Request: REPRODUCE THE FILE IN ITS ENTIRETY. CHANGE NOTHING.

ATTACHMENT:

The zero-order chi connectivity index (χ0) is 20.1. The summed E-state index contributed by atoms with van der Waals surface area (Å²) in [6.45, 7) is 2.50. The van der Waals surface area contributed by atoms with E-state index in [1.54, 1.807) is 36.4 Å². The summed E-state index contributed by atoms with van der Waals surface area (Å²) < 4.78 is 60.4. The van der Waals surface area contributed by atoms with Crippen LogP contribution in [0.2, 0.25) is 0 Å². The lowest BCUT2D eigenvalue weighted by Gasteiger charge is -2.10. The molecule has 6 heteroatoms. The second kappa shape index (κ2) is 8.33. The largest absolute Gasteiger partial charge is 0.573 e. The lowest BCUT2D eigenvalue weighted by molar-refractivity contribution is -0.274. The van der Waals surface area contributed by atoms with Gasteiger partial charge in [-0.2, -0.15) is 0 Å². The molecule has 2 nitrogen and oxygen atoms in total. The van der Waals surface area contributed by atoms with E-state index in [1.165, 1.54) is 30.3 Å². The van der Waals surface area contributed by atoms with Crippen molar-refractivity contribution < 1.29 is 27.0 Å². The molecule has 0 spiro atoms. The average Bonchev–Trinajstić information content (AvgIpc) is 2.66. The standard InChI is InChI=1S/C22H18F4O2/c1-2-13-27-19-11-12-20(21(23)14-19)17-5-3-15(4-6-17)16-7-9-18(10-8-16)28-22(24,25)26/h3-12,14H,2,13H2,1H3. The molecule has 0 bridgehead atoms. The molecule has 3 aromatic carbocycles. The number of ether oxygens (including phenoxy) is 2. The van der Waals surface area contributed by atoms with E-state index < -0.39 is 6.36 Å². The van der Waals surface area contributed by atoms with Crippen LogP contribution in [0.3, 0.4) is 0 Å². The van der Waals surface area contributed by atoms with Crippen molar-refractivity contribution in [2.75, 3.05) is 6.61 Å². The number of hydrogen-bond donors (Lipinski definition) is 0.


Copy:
The zero-order chi connectivity index (χ0) is 20.1. The summed E-state index contributed by atoms with van der Waals surface area (Å²) in [6.45, 7) is 2.50. The van der Waals surface area contributed by atoms with E-state index in [1.54, 1.807) is 36.4 Å². The summed E-state index contributed by atoms with van der Waals surface area (Å²) < 4.78 is 60.4. The van der Waals surface area contributed by atoms with Crippen LogP contribution in [0.2, 0.25) is 0 Å². The lowest BCUT2D eigenvalue weighted by Gasteiger charge is -2.10. The molecule has 6 heteroatoms. The second kappa shape index (κ2) is 8.33. The largest absolute Gasteiger partial charge is 0.573 e. The lowest BCUT2D eigenvalue weighted by molar-refractivity contribution is -0.274. The van der Waals surface area contributed by atoms with Gasteiger partial charge in [-0.2, -0.15) is 0 Å². The molecule has 2 nitrogen and oxygen atoms in total. The van der Waals surface area contributed by atoms with E-state index in [1.165, 1.54) is 30.3 Å². The van der Waals surface area contributed by atoms with Crippen molar-refractivity contribution < 1.29 is 27.0 Å². The molecule has 0 spiro atoms. The average Bonchev–Trinajstić information content (AvgIpc) is 2.66. The standard InChI is InChI=1S/C22H18F4O2/c1-2-13-27-19-11-12-20(21(23)14-19)17-5-3-15(4-6-17)16-7-9-18(10-8-16)28-22(24,25)26/h3-12,14H,2,13H2,1H3. The molecule has 0 bridgehead atoms. The molecule has 3 aromatic carbocycles. The number of ether oxygens (including phenoxy) is 2. The van der Waals surface area contributed by atoms with E-state index < -0.39 is 6.36 Å². The van der Waals surface area contributed by atoms with Crippen LogP contribution in [0.3, 0.4) is 0 Å². The van der Waals surface area contributed by atoms with Crippen molar-refractivity contribution in [2.75, 3.05) is 6.61 Å². The number of hydrogen-bond donors (Lipinski definition) is 0.